Looks like it will actually integrate and connect texts from ancient literature. Probably this is one of the most potentially exciting datasets/upgrades.

Bible Text Only

Hide chapter and verse numbers. This should hardly be revolutionary, but it is a nice perk.

Psalm Browser

While I have my questions about why it's only Psalms that has this useful kind of feature, let's all admit that we like pretty interactive infographics.

Journal Search

Would be useful if you had a lot of journals. If journals weren't subject to the same insane racketeering that almost all academic publishing is caught up in.

Textual Variant Tool

Actually useful. Thank you.

Lexicon Alignment

Having worked a lot with LSJ, I do know how difficult Lexica can be to read. Yes, please realign them.

Send to Kindle

Excellent. Yes. Bravo.

Anything to do with discourse analysis

Some of the best stuff coming out of Logos HQ.

Random rants about Logos 6

I like Logos, even though I mainly complain about them. I really like Logos because I don't like having to ship entire theological libraries across the world to landlocked countries.

Now, on to random ranting. Complete with more question marks per every rant.

1. Did we really need 51 different base packages and crossgrades?

2. We can calculate a custom upgrade price on standard editions but not Biblical Languages??

3. Modern and Erasmian audio datasets are on the core crossgrade but you need the Feature crossgrade for Koine pronunciation??? Why are we inflicting more Erasmian on the world???? Do we even need American pronunciation datasets anyway?????

4. Why are we still constructing datasets built only on Greek in the NT canon like it's a special language?????? Stop it, we stopped reading Greek like that.

5. Why are we still marketing with "actual value of all print resources" when huge chunks of digitised books are out-of-date materials that are of dubious value???????

6. Why do they keep pronouncing "Logos" wrong, like it has two different vowels????????

7. Why does the Alphabet tutor mark your ability to write with the cursor????????? Nobody writes Greek or Hebrew on a screen with their mouse cursor.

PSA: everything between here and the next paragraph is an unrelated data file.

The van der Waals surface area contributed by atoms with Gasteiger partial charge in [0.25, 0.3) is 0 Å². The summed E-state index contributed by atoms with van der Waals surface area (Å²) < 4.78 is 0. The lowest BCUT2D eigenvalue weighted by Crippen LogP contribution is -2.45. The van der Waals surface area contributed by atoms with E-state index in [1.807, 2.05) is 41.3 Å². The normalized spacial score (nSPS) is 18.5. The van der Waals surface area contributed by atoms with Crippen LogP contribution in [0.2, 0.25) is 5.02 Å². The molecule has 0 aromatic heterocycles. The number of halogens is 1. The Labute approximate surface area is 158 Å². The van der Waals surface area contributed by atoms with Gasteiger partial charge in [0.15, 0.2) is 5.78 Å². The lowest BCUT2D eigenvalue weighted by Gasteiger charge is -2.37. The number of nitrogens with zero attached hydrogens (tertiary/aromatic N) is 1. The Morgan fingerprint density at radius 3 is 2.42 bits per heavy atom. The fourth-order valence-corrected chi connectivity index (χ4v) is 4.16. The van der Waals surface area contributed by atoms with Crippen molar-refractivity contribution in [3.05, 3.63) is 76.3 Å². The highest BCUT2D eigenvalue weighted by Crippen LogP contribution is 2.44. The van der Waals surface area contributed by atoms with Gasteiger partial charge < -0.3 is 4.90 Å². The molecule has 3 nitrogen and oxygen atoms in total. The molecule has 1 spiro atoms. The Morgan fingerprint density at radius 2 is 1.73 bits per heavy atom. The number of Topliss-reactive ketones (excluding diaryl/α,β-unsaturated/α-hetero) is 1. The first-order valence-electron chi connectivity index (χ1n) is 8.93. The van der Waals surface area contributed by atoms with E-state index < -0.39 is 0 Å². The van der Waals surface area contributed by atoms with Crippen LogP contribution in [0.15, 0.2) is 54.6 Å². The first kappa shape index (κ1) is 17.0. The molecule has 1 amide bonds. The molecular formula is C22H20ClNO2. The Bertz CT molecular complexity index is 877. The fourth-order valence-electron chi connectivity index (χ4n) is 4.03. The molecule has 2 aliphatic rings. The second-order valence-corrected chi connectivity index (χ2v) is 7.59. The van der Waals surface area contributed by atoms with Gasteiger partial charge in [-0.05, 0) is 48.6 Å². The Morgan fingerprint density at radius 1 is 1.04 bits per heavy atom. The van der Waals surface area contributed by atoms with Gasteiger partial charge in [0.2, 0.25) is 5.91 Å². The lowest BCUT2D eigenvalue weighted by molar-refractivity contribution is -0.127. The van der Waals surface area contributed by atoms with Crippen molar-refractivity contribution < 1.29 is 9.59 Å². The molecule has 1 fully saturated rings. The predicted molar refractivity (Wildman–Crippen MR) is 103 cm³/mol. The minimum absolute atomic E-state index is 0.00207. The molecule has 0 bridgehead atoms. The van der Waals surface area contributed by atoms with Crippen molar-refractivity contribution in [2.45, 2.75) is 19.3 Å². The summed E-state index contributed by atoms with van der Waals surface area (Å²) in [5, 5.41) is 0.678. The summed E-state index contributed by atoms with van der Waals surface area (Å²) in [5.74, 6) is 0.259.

8. If Logos can give me an individual breakdown of what every item, book, dataset, tool costs 'individually', why can't it give me the option to individualise and personalise my upgrade so I'm not purchasing umpteen useless English translations I don't want, Bible studies I'll never use, and expensive Interlinears that handycap genuine language use???????????


Okay, I promise tomorrow to blog about things that actually look exciting in Logos 6.

Monday, October 27, 2014

What's the Ancient Greek for "wristwatch"?

Sometimes I am systematically working on things that require neo-Koine vocabulary, other times they arise somewhat spontaneously. The other day in class we were doing some Where are your Keys play and a student put their wristwatch on the table and said, τί ἐστι τοῦτο; as I have trained them to do. Of course, I had no word to hand for wristwatch and told them we would cover it next time.

The first thing I do when looking for a word is to consult two English->Greek lexica. The first is Woodhouse, found here, and the second is Edwards, found here. I search first for 'watch' but then for 'clock' as being more likely. Both suggest to use κλεψύδρα for clock. I then consult LSJ and find that it is a water-clock. Now, for some words once I consult LSJ I find that the choice is suitable. In this case, I feel like this is not quite adequate. And of course, some times Woodhouse and Edwards have nothing to offer.

If I find nothing at all, I check with Juan Coderich's list here.

Then, supposing I don't find anything useful in these steps, I retro-engineer. I consult an English-Modern Greek lexicon. Here's one I regularly use, Word Reference. Now I see that ρολόι is a common Modern Greek word for 'watch'. I go back to LSJ and other sources to try and determine the source of ρολόι. Sometimes it is easy to see where a word has derived from. In this case, it's not immediately obvious, so I do an etymological search, and discover that it comes from the Koine ὡρολόγιον. Now we have got somewhere. I can reconsult LSJ which has an entry for ὡρολόγιον under ὡρολογικός in the Supplement. it's a sundial or other device for telling the time. It's meaning is clear, and more adaptable than κλεψύδρα.